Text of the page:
Teaching hospitals or academic medical centers (AMC's) as they are sometimes called, have become a need and/or demand for most of today's medical schools. Over time, these institutions, though essential for training and because of their technical sophistication, started to face serious difficulties. Many in the West are either closed or face closure. One author wrote, “in times of fundamental social change, institutions face both threats and opportunities. Such is now the case with health care organizations known as academic medical centers. For these organizations to survive, their leaders, faculty and staff need a clear understanding of the changed environment, and the comparative advantages (strengths), disadvantages (weaknesses) which they bring to the environment.”1
Another author remarked, “a new season for the AMC's has arrived. Public finances pay for the AMC's. Therefore, the public can demand accountability. Even in a country as rich as the United States the call for accountability is being heard.” Butler wrote, “while academic medicine has long recognized its responsibility to society, never before has this responsibility been coupled so dramatically with the public demand for accountability.2
In the Kingdom of Saudi Arabia (KSA), a central committee consisting of representatives from the ministries of higher education, finance, and health has been formed. Its task is to evaluate problems facing AMC's in the Kingdom which make it hard for them to fulfill their mission. Traditionally, this mission is the pursuit of excellence in the triad of service, teaching/training and research. To fulfill this mission, AMC's need human and non-human resources. The task assigned to the committee is timely in view of the crises facing these AMC's worldwide.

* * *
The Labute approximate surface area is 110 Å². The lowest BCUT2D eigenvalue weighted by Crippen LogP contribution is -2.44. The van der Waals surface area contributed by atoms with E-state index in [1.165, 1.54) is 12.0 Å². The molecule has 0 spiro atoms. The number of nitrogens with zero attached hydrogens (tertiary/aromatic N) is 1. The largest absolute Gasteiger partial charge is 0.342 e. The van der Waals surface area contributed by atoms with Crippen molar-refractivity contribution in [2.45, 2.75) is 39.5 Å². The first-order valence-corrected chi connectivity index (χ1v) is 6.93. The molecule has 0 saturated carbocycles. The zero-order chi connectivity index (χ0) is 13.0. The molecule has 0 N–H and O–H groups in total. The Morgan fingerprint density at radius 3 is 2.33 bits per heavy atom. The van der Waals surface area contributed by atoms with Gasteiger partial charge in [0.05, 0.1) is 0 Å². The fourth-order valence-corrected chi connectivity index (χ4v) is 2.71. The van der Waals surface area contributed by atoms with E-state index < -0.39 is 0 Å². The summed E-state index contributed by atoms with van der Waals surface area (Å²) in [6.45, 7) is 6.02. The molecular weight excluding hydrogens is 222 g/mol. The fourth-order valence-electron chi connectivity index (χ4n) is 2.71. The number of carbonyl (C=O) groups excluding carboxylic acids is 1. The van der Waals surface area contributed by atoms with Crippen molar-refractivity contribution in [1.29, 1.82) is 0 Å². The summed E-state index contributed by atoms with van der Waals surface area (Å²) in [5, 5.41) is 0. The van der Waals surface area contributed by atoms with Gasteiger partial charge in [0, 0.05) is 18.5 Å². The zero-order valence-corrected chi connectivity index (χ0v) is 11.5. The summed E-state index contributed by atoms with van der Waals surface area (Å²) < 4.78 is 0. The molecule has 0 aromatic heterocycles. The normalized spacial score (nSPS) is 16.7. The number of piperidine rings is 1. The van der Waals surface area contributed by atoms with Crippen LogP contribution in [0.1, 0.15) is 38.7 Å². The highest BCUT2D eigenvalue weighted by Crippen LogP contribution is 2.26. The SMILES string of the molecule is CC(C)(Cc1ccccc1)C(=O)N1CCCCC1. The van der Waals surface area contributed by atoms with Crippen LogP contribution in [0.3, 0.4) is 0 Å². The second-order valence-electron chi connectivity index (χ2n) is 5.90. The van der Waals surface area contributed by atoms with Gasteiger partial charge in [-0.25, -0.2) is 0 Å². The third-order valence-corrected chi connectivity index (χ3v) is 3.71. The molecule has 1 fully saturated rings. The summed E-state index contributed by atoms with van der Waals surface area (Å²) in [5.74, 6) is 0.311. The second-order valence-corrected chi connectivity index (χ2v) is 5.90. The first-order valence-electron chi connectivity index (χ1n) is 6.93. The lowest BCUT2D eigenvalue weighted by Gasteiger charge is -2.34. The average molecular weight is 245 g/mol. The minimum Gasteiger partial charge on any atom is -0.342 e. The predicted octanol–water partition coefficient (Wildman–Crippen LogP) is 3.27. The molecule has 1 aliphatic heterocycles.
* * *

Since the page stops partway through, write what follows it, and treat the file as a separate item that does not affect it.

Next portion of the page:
The aim of this study is to analyze the major difficulties experienced and documented in a university teaching hospital in KSA. Strategic planning in relation to AMC's requires at least the following four elements: (a) analyzing background issues, (b) exploring inherent strengths and weaknesses, (c) populating an “ideal” center of excellence, and (d) formulating strategies to create a secure future.3 This paper puts emphasis on the first element, namely; background issues.
Not much of research has been done in this area and there are very few publications on this in KSA. The author hopes that the results will be of interest, not only to the eastern region, but also to the rest of KSA and other Gulf states.
MATERIAL AND METHODS
This is a retrospective study. The AMC reviewed here is the King Faisal University (KFU), College of Medicine (CM), and its teaching hospital, the King Fahd Hospital of the University (KFHU), Eastern Saudi Arabia. King Fahd Hospital of the University (KFHU) is the only government hospital in Al-Khobar and as well serves as a referral center for the population of Al-Khobar and its outlying areas. The hospital has an Emergency Department, which receives emergencies as well as walk-in patients.
The data sources for this study were: (a) student registration figures; (b) budget allocation for KFHU; (c) Saudi council for health specialties requirements for hospital accreditation; and (d) KFHU annual reports. The latter were structured to include personnel, workload, continuous quality improvement activities, research and publications, as well as difficulties encountered. However, for the purpose of this paper, only the section on difficulties encountered was analyzed, and the data for one year (1996-97), was considered sufficiently illustrative. Data analysis was done manually by direct extraction of relevant information from sources.
The number of undergraduate medical students enrolled in the CM has increased steadily by 10-15% per year. In contrast, the positions approved for KFHU have remained static since 1986 as follows: consultants 35, specialists 47, residents 42, pharmacists 23, paramedical specialists (e.g. medical laboratory technology) 52, technicians (nurses included) 646, and nurse aides 106.4